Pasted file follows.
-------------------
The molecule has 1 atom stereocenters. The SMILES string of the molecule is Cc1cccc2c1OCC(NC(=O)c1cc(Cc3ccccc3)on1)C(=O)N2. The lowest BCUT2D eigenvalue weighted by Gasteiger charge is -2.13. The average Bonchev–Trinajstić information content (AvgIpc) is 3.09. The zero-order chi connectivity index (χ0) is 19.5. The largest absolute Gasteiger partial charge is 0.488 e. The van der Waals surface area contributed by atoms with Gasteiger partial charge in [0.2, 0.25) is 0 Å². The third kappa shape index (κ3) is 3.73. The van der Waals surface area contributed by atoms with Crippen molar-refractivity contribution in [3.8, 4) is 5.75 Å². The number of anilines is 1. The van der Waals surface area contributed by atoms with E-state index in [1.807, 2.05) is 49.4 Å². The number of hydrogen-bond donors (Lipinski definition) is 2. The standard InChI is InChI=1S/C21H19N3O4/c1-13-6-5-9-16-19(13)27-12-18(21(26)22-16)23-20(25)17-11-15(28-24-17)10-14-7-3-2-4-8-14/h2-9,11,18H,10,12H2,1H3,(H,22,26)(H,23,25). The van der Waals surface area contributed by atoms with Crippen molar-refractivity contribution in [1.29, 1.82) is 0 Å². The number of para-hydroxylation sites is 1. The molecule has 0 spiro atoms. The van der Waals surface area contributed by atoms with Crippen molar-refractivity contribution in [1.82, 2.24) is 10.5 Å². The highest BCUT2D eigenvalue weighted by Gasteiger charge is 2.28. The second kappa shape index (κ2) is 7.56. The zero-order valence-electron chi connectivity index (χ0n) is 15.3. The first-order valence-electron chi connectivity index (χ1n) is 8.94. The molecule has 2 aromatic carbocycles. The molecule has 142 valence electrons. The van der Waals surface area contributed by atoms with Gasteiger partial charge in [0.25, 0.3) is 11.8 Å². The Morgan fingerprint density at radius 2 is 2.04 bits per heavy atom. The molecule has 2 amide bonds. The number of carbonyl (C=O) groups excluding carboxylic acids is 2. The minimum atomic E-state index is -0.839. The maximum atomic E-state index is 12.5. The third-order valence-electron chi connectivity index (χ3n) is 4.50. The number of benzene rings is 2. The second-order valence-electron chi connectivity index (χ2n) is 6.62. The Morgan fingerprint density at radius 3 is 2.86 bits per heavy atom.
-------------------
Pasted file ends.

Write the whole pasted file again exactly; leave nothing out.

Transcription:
The molecule has 1 atom stereocenters. The SMILES string of the molecule is Cc1cccc2c1OCC(NC(=O)c1cc(Cc3ccccc3)on1)C(=O)N2. The lowest BCUT2D eigenvalue weighted by Gasteiger charge is -2.13. The average Bonchev–Trinajstić information content (AvgIpc) is 3.09. The zero-order chi connectivity index (χ0) is 19.5. The largest absolute Gasteiger partial charge is 0.488 e. The van der Waals surface area contributed by atoms with Gasteiger partial charge in [0.2, 0.25) is 0 Å². The third kappa shape index (κ3) is 3.73. The van der Waals surface area contributed by atoms with Crippen molar-refractivity contribution in [3.8, 4) is 5.75 Å². The number of anilines is 1. The van der Waals surface area contributed by atoms with E-state index in [1.807, 2.05) is 49.4 Å². The number of hydrogen-bond donors (Lipinski definition) is 2. The standard InChI is InChI=1S/C21H19N3O4/c1-13-6-5-9-16-19(13)27-12-18(21(26)22-16)23-20(25)17-11-15(28-24-17)10-14-7-3-2-4-8-14/h2-9,11,18H,10,12H2,1H3,(H,22,26)(H,23,25). The van der Waals surface area contributed by atoms with Crippen molar-refractivity contribution in [1.29, 1.82) is 0 Å². The number of para-hydroxylation sites is 1. The molecule has 0 spiro atoms. The van der Waals surface area contributed by atoms with Crippen molar-refractivity contribution in [1.82, 2.24) is 10.5 Å². The highest BCUT2D eigenvalue weighted by Gasteiger charge is 2.28. The second kappa shape index (κ2) is 7.56. The zero-order valence-electron chi connectivity index (χ0n) is 15.3. The first-order valence-electron chi connectivity index (χ1n) is 8.94. The molecule has 2 aromatic carbocycles. The molecule has 142 valence electrons. The van der Waals surface area contributed by atoms with Gasteiger partial charge in [0.25, 0.3) is 11.8 Å². The Morgan fingerprint density at radius 2 is 2.04 bits per heavy atom. The molecule has 2 amide bonds. The number of carbonyl (C=O) groups excluding carboxylic acids is 2. The minimum atomic E-state index is -0.839. The maximum atomic E-state index is 12.5. The third-order valence-electron chi connectivity index (χ3n) is 4.50. The number of benzene rings is 2. The second-order valence-electron chi connectivity index (χ2n) is 6.62. The Morgan fingerprint density at radius 3 is 2.86 bits per heavy atom.